Evanston Public Library Has a Lean Budget But Expansive Outreach and Long-Term Plans

by Shawn Iles and Karen Danczak Lyons (as previously published in the Evanston Roundtable)

The work of the Evanston Public Library is far-reaching, multi-dimensional and personal and is best developed through direct input from those we serve. We are dedicated to meeting the diverse needs and expectations of our residents both within the walls of our libraries and in locations around the community where our residents gather – from schools and parks to community centers.

Our services are available 24/7 through the online resources on our website at epl.org.  We believe everyone deserves the opportunity to improve themselves through the various forms of literacy.

Through an equity lens, we are committed to serving the un- and under-served residents in Evanston, especially in the Fifth, Eighth and Ninth wards.  As we pilot new service models at new locations, we will be realigning our resources. This may mean adjusting service hours at our libraries and redeploying staff to address service equity. With an operating budget significantly leaner than comparable area libraries, EPL meticulously budgets and works diligently to be good stewards of taxpayers’ dollars.

As we continue to explore the definition of equity in Evanston, it is our goal to co-create our library services with the residents we seek to serve. By listening, building relationships and engaging in honest, respectful dialogue, we hear from both new voices and long-time patrons. We take feedback seriously and encourage you to connect with us through any means: whether that’s talking directly to library employees, filling out a “comment” form on our website or calling on the phone. We are absolutely committed to experimenting and finding new ways to provide library service throughout Evanston.

There are many ways we work to encourage dialogue. Trustees attend community meetings and reserve time before board meetings to meet with the community.  Our Executive Director and engagement staff visit businesses, library partners and residents throughout the City seeking input and convening community conversations. Residents are invited to complete surveys.

The EPL was founded in 1873. Over the passing years, our City has changed and so has the business of the Library as we continuously evolve to meet new needs. When we opened the doors of the new Main Library 25 years ago, we looked for books and other materials through a card catalogue. Online databases, streaming video, E-books, computers with internet access, free Wi-Fi within the library, and circulating Wi-Fi hotspots to take home – none of these services was available in the past.

Today we bridge the digital divide and provide a safety net for our most at-risk residents, including those who suffer with memory loss, and individuals struggling with homelessness or mental illness. We have a full-time social worker, one of very few libraries providing this service. We provide spaces and programs for our teens to explore the boundaries of their curiosity and talents. We support new parents and help grow the next generation of readers. All of these services and too many to catalogue here are available to everyone each day.

As community needs and issues evolve, we continue to develop and sustain an engaged relationship with the Evanston community so that we can evolve organically along with you. We have not always gotten this right. We are trying new approaches including learning together about Asset Based Community Development: creating new library services by recognizing the existing strengths inherent in our community and letting those strengths guide us towards how we can do better for all of Evanston. We have convened a joint Board/Staff/Resident Racial Equity Task Force to review our library through an equity lens.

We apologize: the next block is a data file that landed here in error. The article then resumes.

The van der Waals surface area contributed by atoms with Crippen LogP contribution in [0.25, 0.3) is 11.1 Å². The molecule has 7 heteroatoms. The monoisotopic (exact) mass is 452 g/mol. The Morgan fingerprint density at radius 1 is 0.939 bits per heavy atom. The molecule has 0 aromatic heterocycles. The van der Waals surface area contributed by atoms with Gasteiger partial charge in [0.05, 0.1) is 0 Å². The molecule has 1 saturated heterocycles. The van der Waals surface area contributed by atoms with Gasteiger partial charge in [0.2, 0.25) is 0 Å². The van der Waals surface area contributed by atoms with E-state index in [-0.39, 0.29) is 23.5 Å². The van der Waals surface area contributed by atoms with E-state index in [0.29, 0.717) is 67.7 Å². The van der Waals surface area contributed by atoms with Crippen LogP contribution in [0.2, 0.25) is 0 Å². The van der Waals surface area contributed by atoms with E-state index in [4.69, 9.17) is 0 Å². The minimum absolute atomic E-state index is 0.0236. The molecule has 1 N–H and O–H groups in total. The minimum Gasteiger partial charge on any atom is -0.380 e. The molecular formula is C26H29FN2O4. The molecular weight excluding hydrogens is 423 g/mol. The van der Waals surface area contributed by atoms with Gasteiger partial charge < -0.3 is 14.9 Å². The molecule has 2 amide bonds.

We are committed to doing a better job of engaging with you – finding out what you want to share; learning about your aspirations; listening to your observations and uncovering your unmet needs.

These efforts are intended to bring our work into alignment with your vision of library service and constantly affirm that we are working alongside you and contributing to your vision for a more equitable Evanston.

One hallmark of a good library is that the work it does reflects the needs and aspirations of the community. We will keep holding up that mirror. We count on you to let us know what you see there.

Mr. Iles is President of the Evanston Public Library Board of Trustees and Ms. Danczak Lyons is the Executive Director of the Evanston Public Library.

Racial Equity Task Force Begins Its Work

Based on a recommendation in the Equity, Diversity, and Inclusion report prepared last fall by DeEtta Jones and Associates, the Evanston Public Library has created a Racial Equity Task Force. The task force is designed to represent the voices of people of color in the community as the Library continues to work toward becoming an equitable organization. The Task Force has met regularly since August and meets twice a month on Tuesdays from 6:30 to 8:30 pm.

The Racial Equity Task Force is made up of eight community members, all people of color. Some are educators who deal daily with the issues of equity and inclusion in the schools where they teach. Four Library staff members and two members of the Library Board of Trustees also serve on the task force.

The task force has begun by reviewing the Equity, Diversity, and Inclusion assessment, and identifying barriers that exist across the community. A primary intention is to reach under-served residents, especially in the 5th, 8th, and 9th wards. On the Library’s part, the goal is to own its portion of the institutional racism that exists in Evanston, which was acknowledged by this summer’s resolution adopted unanimously by the Evanston City Council to affirm the City’s commitment to end structural racism and achieve racial equity.